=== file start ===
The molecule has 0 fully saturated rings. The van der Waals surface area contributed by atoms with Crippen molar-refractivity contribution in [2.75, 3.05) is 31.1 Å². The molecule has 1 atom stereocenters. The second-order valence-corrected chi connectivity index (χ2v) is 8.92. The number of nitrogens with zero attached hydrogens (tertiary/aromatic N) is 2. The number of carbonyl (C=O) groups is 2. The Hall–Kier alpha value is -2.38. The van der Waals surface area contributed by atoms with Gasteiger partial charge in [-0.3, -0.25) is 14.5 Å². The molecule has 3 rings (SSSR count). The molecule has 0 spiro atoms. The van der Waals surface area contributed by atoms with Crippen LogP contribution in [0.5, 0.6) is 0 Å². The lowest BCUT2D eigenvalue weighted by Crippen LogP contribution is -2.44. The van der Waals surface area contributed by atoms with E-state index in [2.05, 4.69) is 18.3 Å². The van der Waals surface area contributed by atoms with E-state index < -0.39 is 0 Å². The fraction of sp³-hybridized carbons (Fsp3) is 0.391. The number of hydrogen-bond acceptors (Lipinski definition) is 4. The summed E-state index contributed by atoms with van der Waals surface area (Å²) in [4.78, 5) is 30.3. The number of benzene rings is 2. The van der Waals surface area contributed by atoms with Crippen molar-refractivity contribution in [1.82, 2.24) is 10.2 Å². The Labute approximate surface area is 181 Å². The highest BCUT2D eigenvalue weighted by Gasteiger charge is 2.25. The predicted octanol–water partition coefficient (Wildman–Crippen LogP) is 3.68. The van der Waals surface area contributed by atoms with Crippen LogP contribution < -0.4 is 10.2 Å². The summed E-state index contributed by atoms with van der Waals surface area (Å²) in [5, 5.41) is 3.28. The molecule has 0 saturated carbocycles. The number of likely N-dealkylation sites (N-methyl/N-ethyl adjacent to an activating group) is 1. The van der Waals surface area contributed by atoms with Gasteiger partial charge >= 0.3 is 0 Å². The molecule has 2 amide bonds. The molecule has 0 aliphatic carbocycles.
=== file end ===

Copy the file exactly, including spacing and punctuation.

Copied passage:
The molecule has 0 fully saturated rings. The van der Waals surface area contributed by atoms with Crippen molar-refractivity contribution in [2.75, 3.05) is 31.1 Å². The molecule has 1 atom stereocenters. The second-order valence-corrected chi connectivity index (χ2v) is 8.92. The number of nitrogens with zero attached hydrogens (tertiary/aromatic N) is 2. The number of carbonyl (C=O) groups is 2. The Hall–Kier alpha value is -2.38. The van der Waals surface area contributed by atoms with Gasteiger partial charge in [-0.3, -0.25) is 14.5 Å². The molecule has 3 rings (SSSR count). The molecule has 0 spiro atoms. The van der Waals surface area contributed by atoms with Crippen LogP contribution in [0.5, 0.6) is 0 Å². The lowest BCUT2D eigenvalue weighted by Crippen LogP contribution is -2.44. The van der Waals surface area contributed by atoms with E-state index in [2.05, 4.69) is 18.3 Å². The van der Waals surface area contributed by atoms with E-state index < -0.39 is 0 Å². The fraction of sp³-hybridized carbons (Fsp3) is 0.391. The number of hydrogen-bond acceptors (Lipinski definition) is 4. The summed E-state index contributed by atoms with van der Waals surface area (Å²) in [4.78, 5) is 30.3. The number of benzene rings is 2. The van der Waals surface area contributed by atoms with Crippen molar-refractivity contribution in [1.82, 2.24) is 10.2 Å². The Labute approximate surface area is 181 Å². The highest BCUT2D eigenvalue weighted by Gasteiger charge is 2.25. The predicted octanol–water partition coefficient (Wildman–Crippen LogP) is 3.68. The van der Waals surface area contributed by atoms with Crippen LogP contribution < -0.4 is 10.2 Å². The summed E-state index contributed by atoms with van der Waals surface area (Å²) in [5, 5.41) is 3.28. The molecule has 0 saturated carbocycles. The number of likely N-dealkylation sites (N-methyl/N-ethyl adjacent to an activating group) is 1. The van der Waals surface area contributed by atoms with Gasteiger partial charge >= 0.3 is 0 Å². The molecule has 2 amide bonds. The molecule has 0 aliphatic carbocycles.